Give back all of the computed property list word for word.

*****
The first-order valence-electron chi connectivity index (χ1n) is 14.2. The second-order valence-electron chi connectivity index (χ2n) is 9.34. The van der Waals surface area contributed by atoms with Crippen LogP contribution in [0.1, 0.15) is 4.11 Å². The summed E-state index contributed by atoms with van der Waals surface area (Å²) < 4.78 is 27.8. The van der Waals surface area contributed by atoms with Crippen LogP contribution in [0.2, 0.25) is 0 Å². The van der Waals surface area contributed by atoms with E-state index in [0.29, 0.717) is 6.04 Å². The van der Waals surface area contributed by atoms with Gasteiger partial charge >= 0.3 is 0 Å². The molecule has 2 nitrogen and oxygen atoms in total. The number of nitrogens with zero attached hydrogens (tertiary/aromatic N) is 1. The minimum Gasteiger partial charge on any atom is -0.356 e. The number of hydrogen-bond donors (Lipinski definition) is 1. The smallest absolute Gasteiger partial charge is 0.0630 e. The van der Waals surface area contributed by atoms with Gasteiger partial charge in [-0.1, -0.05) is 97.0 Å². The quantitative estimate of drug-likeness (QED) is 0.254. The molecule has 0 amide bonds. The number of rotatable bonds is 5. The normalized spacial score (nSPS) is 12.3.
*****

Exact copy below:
The first-order valence-electron chi connectivity index (χ1n) is 14.2. The second-order valence-electron chi connectivity index (χ2n) is 9.34. The van der Waals surface area contributed by atoms with Crippen LogP contribution in [0.1, 0.15) is 4.11 Å². The summed E-state index contributed by atoms with van der Waals surface area (Å²) < 4.78 is 27.8. The van der Waals surface area contributed by atoms with Crippen LogP contribution in [0.2, 0.25) is 0 Å². The van der Waals surface area contributed by atoms with E-state index in [0.29, 0.717) is 6.04 Å². The van der Waals surface area contributed by atoms with Gasteiger partial charge >= 0.3 is 0 Å². The molecule has 2 nitrogen and oxygen atoms in total. The number of nitrogens with zero attached hydrogens (tertiary/aromatic N) is 1. The minimum Gasteiger partial charge on any atom is -0.356 e. The number of hydrogen-bond donors (Lipinski definition) is 1. The smallest absolute Gasteiger partial charge is 0.0630 e. The van der Waals surface area contributed by atoms with Gasteiger partial charge in [-0.1, -0.05) is 97.0 Å². The quantitative estimate of drug-likeness (QED) is 0.254. The molecule has 0 amide bonds. The number of rotatable bonds is 5. The normalized spacial score (nSPS) is 12.3.